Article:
Happiness Habits: The strategy of the clean slate
I’m fascinated with happiness. What makes us happy? (friendships) What makes us unhappy? (sleep deprivation) What do we think makes us happy, but actually doesn’t? (booze)
I’ve made a few changes that, since seeing the positive outcome, have been relatively easy to stick to. Here’s an example: I know how rushed the morning is, but for years I left everything until this slim half hour to get everything sorted. I had to find something clean to wear, but would inevitably leave the house wearing that shirt that I always forget has a pen stain, but refuse to throw away.
I needed to pack my work bag, forgetting my laptop charger, which resulted in me surreptitiously stealing my co-workers charger and pretending it was my own. And I had to find something for lunch, quickly giving up when I realise I have no time to sort it out and then buying something in my lunch hour. For the entire day I would curse Past Fi for fucking things up for Future Fi, dutifully ignoring the fact that I am the same person.
These problems were all solved with my decision to pick a (clean) outfit, pack my bag and make lunch all before going to bed the night before. So now, I don’t go to bed until those things are done because I know how much it helps me later, the gratitude from Future Fi is palpable.
But that habit is easy to maintain. The happiness I gain from completing it, well outweighs my laziness before bed. And trust me, I’m lazy AF.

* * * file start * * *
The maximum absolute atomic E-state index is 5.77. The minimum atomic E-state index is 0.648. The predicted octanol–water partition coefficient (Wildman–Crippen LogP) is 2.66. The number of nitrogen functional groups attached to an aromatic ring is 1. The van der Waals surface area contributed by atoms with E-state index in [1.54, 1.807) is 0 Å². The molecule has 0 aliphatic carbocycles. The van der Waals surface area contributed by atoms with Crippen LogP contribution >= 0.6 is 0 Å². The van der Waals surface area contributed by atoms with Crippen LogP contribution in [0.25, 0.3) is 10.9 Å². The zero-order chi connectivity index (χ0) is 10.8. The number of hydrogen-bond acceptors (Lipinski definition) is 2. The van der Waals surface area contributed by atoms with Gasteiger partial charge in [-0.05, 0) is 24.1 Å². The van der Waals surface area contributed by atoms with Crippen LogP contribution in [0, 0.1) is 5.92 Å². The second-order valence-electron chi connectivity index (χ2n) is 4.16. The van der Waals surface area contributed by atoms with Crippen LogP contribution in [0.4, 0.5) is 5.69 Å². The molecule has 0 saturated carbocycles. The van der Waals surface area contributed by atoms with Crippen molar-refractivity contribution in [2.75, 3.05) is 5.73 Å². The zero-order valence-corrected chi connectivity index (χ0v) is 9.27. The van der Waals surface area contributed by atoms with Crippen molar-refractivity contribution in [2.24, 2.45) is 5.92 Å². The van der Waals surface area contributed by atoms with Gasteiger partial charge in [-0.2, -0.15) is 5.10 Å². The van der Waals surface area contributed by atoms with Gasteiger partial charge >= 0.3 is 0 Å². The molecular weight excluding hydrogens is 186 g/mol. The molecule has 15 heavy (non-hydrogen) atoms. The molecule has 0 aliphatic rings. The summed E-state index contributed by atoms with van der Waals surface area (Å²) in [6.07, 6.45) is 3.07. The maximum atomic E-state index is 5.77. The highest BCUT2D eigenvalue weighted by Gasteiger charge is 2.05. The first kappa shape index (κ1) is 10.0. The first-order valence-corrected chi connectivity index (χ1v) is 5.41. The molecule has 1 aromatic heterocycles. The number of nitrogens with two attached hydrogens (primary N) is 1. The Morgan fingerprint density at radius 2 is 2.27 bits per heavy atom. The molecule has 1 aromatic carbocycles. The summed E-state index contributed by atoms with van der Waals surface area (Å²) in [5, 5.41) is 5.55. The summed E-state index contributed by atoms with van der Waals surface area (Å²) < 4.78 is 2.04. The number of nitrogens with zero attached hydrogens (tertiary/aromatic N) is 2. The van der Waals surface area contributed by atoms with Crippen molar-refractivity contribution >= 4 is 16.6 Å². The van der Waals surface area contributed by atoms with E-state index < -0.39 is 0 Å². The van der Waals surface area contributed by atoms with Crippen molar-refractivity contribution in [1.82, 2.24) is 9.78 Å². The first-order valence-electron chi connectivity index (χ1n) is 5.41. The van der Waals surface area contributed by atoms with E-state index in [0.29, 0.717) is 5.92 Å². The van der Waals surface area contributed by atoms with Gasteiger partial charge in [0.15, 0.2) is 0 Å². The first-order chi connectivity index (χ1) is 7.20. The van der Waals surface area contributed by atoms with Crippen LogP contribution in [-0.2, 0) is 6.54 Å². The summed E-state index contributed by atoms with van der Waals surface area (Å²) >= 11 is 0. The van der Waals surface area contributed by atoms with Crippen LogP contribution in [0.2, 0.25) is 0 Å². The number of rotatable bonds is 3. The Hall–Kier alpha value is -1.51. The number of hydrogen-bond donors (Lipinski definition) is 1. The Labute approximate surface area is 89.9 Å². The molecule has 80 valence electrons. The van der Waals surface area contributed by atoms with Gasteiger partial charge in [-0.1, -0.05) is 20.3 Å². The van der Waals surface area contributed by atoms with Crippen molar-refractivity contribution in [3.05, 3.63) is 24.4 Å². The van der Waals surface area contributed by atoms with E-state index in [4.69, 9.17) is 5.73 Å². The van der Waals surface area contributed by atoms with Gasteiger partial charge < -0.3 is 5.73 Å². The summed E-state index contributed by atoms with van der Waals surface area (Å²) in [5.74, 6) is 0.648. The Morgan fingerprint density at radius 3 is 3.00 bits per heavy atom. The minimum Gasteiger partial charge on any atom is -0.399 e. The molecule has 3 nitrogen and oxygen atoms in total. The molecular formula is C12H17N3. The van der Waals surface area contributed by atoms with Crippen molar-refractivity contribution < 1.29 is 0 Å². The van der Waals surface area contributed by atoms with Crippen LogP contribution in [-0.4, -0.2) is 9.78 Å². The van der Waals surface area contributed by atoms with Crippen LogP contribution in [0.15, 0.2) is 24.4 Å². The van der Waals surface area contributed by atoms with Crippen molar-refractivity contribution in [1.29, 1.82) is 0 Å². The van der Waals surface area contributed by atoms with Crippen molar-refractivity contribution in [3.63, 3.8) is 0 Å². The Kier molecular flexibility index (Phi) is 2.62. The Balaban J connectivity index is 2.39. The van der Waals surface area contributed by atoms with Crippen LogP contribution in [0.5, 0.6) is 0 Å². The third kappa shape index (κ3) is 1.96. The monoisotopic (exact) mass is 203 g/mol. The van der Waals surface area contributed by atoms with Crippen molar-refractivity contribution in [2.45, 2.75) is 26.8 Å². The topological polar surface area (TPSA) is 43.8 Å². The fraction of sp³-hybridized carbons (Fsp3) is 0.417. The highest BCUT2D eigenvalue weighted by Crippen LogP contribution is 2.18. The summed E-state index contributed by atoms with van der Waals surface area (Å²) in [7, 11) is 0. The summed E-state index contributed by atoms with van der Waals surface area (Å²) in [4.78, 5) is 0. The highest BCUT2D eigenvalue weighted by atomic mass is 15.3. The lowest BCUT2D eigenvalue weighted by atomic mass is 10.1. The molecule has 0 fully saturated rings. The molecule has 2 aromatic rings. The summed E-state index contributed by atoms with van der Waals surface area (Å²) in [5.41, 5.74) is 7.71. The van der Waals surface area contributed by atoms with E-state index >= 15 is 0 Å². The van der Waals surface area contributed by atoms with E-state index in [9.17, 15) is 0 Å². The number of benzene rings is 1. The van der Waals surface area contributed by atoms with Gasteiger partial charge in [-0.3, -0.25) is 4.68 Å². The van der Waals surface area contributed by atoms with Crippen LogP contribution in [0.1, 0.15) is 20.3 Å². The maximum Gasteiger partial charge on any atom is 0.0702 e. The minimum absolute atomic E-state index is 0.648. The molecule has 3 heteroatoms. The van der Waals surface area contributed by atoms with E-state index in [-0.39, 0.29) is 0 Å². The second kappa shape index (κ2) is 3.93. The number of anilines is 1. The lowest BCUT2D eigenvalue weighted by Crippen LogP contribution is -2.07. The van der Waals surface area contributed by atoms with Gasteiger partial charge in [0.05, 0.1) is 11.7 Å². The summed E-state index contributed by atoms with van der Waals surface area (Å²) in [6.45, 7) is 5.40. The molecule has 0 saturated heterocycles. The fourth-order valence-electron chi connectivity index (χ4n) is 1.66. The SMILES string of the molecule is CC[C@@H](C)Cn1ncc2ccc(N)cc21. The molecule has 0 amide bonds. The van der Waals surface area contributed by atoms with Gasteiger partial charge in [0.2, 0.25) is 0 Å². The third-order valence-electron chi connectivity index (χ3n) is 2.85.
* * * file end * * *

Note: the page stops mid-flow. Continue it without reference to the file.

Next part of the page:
What I’ve struggled with is the forming of good habits or the breaking of bad habits when it’s not what I want. The desire to change is easy, we all have that. It’s the desire to change something that you enjoy, that’s the tough stuff.
The strategy of the clean slate
Gretchin Rubin lists strategies that, depending on your personality type, can help break or form a habit. One of my favourites in the strategy of the clean slate. As I mentioned in our New Year’s Resolutions Debatable, is that I love a clean slate. It’s just so fresh, so innocent and just asking to be tainted. But I find the clean slate appealing because I don’t want to blemish it. There are so many awful things in this world, let’s keep this one thing pure!
The clean slate works because something significant changes in your life, whatever it may be, and will predictably require you to behave differently. The strategy suggests that if you’re already changing things, you may as well take the opportunity to drop bad habits or gain good ones.
What’s the trouble with this strategy? You guessed it: Global warming. Just kidding. The trouble is that you can’t just decide to have a clean slate. Something big has to happen to give you one- like moving house, starting a new job, or… drumroll please… a break up. And for those of you who read my posts, you’ll know that’s exactly what I’ve been dealing with lately. Yay for me!
So while what I’ve been through has been horrendous, and I will elaborate on that one day (when I can stomach writing about it in the past tense), it gave me the cleanest slate I could have ever asked for. That bitch was shinyyyyyyy! Think about it, I had a collection of ‘relationship’ habits that were now defunct, more time on my hands and a fervent desire to drag myself out of the pit of breakup despair.